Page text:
On day 3, she returned to the operating room for debridement and irrigation. The injured skin appeared vascularized but macerated. Small amounts of hematoma had accumulated within the dorsal tissues and along the mid-portion of the plantar wound. Overlying skin and subcutaneous tissue of both the injured dorsal and plantar surfaces was fenestrated with a scalpel, using a pie-crusting technique (approximately 1.5 cm incisions spaced apart by 1.5 cm). Monofilament sutures were placed to close portions of the wound along the distal forefoot and the posterior hindfoot (Fig. 3B–D). A negative pressure dressing was reapplied circumferentially to the entire foot. The intent of fenestrating the skin was to treat it as a full thickness, meshed graft. She returned to the operating room again on day 6 and day 8 for dressing changes, and no nonviable tissue was identified. The negative pressure dressing and splint were continued. On day 10, the soft tissues remained viable with adherence of the dorsal and plantar skin. A 3 cm × 10 cm split thickness skin graft was performed for the medial right foot followed by placement of a standard negative pressure dressing (75 mm Hg) on the skin graft. Nonweight bearing was advised.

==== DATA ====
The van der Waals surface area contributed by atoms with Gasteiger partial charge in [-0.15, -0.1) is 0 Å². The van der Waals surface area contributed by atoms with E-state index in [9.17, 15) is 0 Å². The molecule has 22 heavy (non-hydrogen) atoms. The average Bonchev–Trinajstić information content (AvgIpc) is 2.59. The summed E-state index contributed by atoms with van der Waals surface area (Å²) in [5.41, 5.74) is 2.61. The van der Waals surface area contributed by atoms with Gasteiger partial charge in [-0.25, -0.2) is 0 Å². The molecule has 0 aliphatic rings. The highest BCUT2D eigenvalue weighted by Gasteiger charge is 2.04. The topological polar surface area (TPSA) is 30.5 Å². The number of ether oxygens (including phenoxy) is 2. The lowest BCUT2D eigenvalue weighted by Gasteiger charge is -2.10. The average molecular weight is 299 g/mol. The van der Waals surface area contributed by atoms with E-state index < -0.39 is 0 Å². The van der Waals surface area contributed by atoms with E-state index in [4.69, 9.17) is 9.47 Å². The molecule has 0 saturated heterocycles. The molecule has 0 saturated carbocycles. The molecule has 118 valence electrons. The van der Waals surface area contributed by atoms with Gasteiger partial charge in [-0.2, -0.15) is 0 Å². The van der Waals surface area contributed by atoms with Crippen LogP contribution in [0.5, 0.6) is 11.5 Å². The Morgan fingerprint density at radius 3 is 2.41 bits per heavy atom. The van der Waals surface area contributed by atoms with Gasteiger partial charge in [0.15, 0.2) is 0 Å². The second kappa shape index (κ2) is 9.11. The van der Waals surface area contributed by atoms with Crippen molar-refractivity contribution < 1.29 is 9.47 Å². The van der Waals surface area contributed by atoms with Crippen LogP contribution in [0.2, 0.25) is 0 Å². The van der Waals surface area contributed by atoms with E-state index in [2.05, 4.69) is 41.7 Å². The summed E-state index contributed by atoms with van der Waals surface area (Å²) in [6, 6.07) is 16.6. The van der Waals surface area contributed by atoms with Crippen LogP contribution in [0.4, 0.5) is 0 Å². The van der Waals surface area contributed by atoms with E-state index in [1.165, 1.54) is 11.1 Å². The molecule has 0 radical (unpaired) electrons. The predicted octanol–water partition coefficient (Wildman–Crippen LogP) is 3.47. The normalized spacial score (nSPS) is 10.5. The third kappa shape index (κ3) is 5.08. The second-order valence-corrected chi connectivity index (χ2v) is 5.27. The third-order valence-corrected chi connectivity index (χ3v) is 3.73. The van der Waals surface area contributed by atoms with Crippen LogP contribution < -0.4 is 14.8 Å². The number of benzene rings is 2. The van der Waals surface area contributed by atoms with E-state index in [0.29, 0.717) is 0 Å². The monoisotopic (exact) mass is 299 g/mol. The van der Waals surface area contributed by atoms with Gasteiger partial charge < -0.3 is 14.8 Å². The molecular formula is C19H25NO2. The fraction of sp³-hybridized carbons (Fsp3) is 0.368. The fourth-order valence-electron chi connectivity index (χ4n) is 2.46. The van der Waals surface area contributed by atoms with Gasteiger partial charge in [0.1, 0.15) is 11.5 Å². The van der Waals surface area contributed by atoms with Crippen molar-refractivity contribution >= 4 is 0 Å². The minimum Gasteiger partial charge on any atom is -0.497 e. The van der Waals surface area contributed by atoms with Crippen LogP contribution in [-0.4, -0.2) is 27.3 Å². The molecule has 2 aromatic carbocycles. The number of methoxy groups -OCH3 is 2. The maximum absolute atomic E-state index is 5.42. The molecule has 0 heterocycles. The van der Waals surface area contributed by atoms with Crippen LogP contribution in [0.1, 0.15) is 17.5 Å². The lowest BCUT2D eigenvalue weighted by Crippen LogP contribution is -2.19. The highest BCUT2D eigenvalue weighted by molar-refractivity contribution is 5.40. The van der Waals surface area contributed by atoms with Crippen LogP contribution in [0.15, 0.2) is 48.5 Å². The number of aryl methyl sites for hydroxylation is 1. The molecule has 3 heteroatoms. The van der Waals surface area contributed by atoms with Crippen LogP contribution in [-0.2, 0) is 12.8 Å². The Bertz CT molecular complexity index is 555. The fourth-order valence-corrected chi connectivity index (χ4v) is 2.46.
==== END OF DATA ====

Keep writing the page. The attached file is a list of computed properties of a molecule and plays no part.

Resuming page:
Five days after the skin graft, all soft tissues were viable, although the foot was edematous and portions of the skin were macerated. The negative pressure dressing was discontinued. She was seen every 2 weeks in the orthopaedic clinic for the first 3 months following injury. At 10 weeks, radiographs and clinical presentation revealed a healed heel pad to the calcaneus, and K-wires were removed. The patient was provided gel pads for her heel and instructed to begin 50% partial weight bearing using a walking boot with progressive weight bearing over the subsequent 4 weeks. At 4 months, transition to regular shoe wear was recommended with heel pads. At 6 months, the patient was wearing regular shoes and experienced minor activity-related pain and swelling. Sensation of crude touch was intact over the dorsal and plantar foot, but fine, 2-point discrimination was absent. Trace swelling remained with slightly limited range of motion of the ankle. At 32 months post-injury, she was wearing regular shoes and was ambulating with mild level of daily pain similar to that pain she had in her foot and ankle preceding this injury. Her surgical scars were healed (Fig. 4). The heel pad had experienced very slight atrophy in size, but was otherwise durable, nontender, and adherent to the deeper tissues. Ankle dorsiflexion was 20°, plantar flexion was 20°, and the subtalar joint had 75% of the motion of the contralateral foot.